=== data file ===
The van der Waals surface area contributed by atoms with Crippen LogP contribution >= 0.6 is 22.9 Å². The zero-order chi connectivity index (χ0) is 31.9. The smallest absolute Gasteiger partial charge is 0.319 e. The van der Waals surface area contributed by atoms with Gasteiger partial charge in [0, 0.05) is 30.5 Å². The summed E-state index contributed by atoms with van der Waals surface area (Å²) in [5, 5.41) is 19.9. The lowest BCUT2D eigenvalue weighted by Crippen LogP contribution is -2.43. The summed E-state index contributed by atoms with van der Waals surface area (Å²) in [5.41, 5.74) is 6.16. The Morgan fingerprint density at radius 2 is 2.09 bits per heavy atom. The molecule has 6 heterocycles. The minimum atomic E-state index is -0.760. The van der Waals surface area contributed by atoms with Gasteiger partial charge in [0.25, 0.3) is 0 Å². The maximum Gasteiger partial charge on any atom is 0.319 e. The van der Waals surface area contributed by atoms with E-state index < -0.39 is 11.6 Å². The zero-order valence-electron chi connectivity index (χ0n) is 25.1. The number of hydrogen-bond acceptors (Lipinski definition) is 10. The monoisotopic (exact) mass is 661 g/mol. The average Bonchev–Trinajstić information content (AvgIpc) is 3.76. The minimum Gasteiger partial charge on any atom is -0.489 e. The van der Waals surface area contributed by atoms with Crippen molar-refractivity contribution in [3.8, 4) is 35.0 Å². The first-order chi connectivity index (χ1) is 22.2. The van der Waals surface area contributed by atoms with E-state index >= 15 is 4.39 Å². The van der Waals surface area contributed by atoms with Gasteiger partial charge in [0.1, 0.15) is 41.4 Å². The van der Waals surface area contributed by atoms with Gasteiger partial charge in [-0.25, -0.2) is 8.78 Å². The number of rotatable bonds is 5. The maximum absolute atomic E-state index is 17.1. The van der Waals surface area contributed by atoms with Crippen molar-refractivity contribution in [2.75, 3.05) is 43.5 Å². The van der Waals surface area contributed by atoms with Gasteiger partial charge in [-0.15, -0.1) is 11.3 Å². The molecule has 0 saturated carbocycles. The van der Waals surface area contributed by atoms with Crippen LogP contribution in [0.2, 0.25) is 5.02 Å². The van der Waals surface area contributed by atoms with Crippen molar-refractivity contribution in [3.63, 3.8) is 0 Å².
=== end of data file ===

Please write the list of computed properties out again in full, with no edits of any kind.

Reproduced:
The van der Waals surface area contributed by atoms with Crippen LogP contribution >= 0.6 is 22.9 Å². The zero-order chi connectivity index (χ0) is 31.9. The smallest absolute Gasteiger partial charge is 0.319 e. The van der Waals surface area contributed by atoms with Gasteiger partial charge in [0, 0.05) is 30.5 Å². The summed E-state index contributed by atoms with van der Waals surface area (Å²) in [5, 5.41) is 19.9. The lowest BCUT2D eigenvalue weighted by Crippen LogP contribution is -2.43. The summed E-state index contributed by atoms with van der Waals surface area (Å²) in [5.41, 5.74) is 6.16. The Morgan fingerprint density at radius 2 is 2.09 bits per heavy atom. The molecule has 6 heterocycles. The minimum atomic E-state index is -0.760. The van der Waals surface area contributed by atoms with Gasteiger partial charge in [0.25, 0.3) is 0 Å². The maximum Gasteiger partial charge on any atom is 0.319 e. The van der Waals surface area contributed by atoms with E-state index < -0.39 is 11.6 Å². The zero-order valence-electron chi connectivity index (χ0n) is 25.1. The number of hydrogen-bond acceptors (Lipinski definition) is 10. The monoisotopic (exact) mass is 661 g/mol. The average Bonchev–Trinajstić information content (AvgIpc) is 3.76. The minimum Gasteiger partial charge on any atom is -0.489 e. The van der Waals surface area contributed by atoms with Crippen molar-refractivity contribution in [3.8, 4) is 35.0 Å². The first-order chi connectivity index (χ1) is 22.2. The van der Waals surface area contributed by atoms with E-state index >= 15 is 4.39 Å². The van der Waals surface area contributed by atoms with Gasteiger partial charge in [0.1, 0.15) is 41.4 Å². The van der Waals surface area contributed by atoms with Gasteiger partial charge in [-0.25, -0.2) is 8.78 Å². The number of rotatable bonds is 5. The maximum absolute atomic E-state index is 17.1. The van der Waals surface area contributed by atoms with Crippen molar-refractivity contribution in [2.75, 3.05) is 43.5 Å². The van der Waals surface area contributed by atoms with Gasteiger partial charge in [-0.15, -0.1) is 11.3 Å². The molecule has 0 saturated carbocycles. The van der Waals surface area contributed by atoms with Crippen LogP contribution in [0.2, 0.25) is 5.02 Å². The van der Waals surface area contributed by atoms with Crippen molar-refractivity contribution in [3.63, 3.8) is 0 Å².